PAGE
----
• (Along the lines of being tired…) Weakness, being cranky, poor productivity, and difficulty concentrating. 
  • Lacking the sun-kissed look. – Fun fact: Hemoglobin is what gives blood its red color, so iron deficiency makes the blood less red. That’s why we lose that lovely rosy color.
  • Huffing and puffing. – Remember, iron helps create the red blood cells that carry that oxygen around your body. It only makes sense that your literal breathing rate will increase as your body tries to get more oxygen.
  • Light-headedness, dizziness, and headaches. – Yep, that lack of hemoglobin means there may not be enough oxygen getting to the brain too. 

How much iron do we need? 

Are you ready for a sad fact? Recent data suggests that ten million people in the United States have an iron deficiency. 

I wish there was simple to answer to how much you should have. The fact is, it varies. Age is a determining factor, as is gender (there are no official recommendations for the transgender community yet, and that will vary greatly depending on whether or not steps have been taken for a medical transition.) There are also factors such as pregnancy, nursing, menopause, and menstruation that play a role for women. Oh man, there’s more… Other lifestyle and training choices can play a role as well. Example: If you are a high endurance athlete, you may need more.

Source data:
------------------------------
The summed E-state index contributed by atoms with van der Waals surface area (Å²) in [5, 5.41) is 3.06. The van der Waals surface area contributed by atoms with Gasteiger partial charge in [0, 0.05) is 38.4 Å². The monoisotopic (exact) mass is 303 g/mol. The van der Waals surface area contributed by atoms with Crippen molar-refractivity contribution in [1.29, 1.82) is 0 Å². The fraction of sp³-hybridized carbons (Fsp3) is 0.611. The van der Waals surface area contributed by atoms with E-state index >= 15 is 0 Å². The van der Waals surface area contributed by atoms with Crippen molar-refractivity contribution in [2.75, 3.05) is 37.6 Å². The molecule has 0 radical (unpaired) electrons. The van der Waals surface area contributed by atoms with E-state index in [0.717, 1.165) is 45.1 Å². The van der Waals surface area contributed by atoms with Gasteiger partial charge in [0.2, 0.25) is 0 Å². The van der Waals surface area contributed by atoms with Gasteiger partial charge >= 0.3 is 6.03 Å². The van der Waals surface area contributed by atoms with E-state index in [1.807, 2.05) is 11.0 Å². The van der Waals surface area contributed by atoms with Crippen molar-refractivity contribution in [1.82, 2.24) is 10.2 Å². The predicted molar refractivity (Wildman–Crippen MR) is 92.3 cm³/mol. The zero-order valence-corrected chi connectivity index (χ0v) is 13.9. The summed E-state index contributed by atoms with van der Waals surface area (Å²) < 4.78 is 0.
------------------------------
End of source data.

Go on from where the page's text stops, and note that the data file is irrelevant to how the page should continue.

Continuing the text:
It’s confusing, so I’ll share with you a table that breaks down the information. (These are recommendations on Dietary Allowances for Iron per the U.S. Dept. of Health and Human Resources, National Institute of Health.) This may provide a starting point, but you should take a look at your blood work and have a conversation with your doctor to get a more in-depth look at your specific needs. 

Age group Male (mg/day) Female (mg/day)
Birth to 6 months 0.27 0.27
7–12 months 11 11
1–3 years 7 7
4–8 years 10 10
9–13 years 8 8
14–18 years 11 15
19–30 years 8 18
31–50 years 8 18
51+ years 8 8
Pregnancy 27
Lactation (younger than 18 years) 10
Lactation (19–50 years) 9

How would I know if I’m getting enough?